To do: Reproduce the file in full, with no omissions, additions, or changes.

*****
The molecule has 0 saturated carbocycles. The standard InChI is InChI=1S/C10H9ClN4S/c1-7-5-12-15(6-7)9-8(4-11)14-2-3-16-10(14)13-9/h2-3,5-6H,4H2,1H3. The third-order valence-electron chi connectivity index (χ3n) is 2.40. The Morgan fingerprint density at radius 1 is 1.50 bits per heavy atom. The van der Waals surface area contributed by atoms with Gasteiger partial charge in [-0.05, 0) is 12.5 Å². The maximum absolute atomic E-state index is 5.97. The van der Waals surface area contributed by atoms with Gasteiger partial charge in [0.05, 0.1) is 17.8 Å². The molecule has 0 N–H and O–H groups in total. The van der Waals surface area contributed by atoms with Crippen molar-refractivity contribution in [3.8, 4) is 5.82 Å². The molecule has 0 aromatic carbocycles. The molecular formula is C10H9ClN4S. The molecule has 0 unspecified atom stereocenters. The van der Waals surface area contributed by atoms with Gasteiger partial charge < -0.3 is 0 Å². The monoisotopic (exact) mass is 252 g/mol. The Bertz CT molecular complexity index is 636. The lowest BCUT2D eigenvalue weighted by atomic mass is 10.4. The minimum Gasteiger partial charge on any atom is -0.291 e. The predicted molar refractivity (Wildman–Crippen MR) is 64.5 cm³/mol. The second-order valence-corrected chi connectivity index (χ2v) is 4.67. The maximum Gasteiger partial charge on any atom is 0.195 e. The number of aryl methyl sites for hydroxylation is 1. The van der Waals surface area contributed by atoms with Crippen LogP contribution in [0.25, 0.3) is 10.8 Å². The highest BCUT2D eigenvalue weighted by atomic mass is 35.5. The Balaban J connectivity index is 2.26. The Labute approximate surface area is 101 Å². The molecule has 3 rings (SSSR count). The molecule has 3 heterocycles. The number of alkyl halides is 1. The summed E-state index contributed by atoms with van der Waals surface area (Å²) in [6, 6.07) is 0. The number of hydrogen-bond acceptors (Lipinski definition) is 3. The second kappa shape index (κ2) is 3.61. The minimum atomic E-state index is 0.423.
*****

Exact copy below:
The molecule has 0 saturated carbocycles. The standard InChI is InChI=1S/C10H9ClN4S/c1-7-5-12-15(6-7)9-8(4-11)14-2-3-16-10(14)13-9/h2-3,5-6H,4H2,1H3. The third-order valence-electron chi connectivity index (χ3n) is 2.40. The Morgan fingerprint density at radius 1 is 1.50 bits per heavy atom. The van der Waals surface area contributed by atoms with Gasteiger partial charge in [-0.05, 0) is 12.5 Å². The maximum absolute atomic E-state index is 5.97. The van der Waals surface area contributed by atoms with Gasteiger partial charge in [0.05, 0.1) is 17.8 Å². The molecule has 0 N–H and O–H groups in total. The van der Waals surface area contributed by atoms with Crippen molar-refractivity contribution in [3.8, 4) is 5.82 Å². The molecule has 0 aromatic carbocycles. The molecular formula is C10H9ClN4S. The molecule has 0 unspecified atom stereocenters. The van der Waals surface area contributed by atoms with Gasteiger partial charge < -0.3 is 0 Å². The monoisotopic (exact) mass is 252 g/mol. The Bertz CT molecular complexity index is 636. The lowest BCUT2D eigenvalue weighted by atomic mass is 10.4. The minimum Gasteiger partial charge on any atom is -0.291 e. The predicted molar refractivity (Wildman–Crippen MR) is 64.5 cm³/mol. The second-order valence-corrected chi connectivity index (χ2v) is 4.67. The maximum Gasteiger partial charge on any atom is 0.195 e. The number of aryl methyl sites for hydroxylation is 1. The van der Waals surface area contributed by atoms with Crippen LogP contribution in [0.25, 0.3) is 10.8 Å². The highest BCUT2D eigenvalue weighted by atomic mass is 35.5. The Balaban J connectivity index is 2.26. The Labute approximate surface area is 101 Å². The molecule has 3 rings (SSSR count). The molecule has 3 heterocycles. The number of alkyl halides is 1. The summed E-state index contributed by atoms with van der Waals surface area (Å²) in [6, 6.07) is 0. The number of hydrogen-bond acceptors (Lipinski definition) is 3. The second kappa shape index (κ2) is 3.61. The minimum atomic E-state index is 0.423.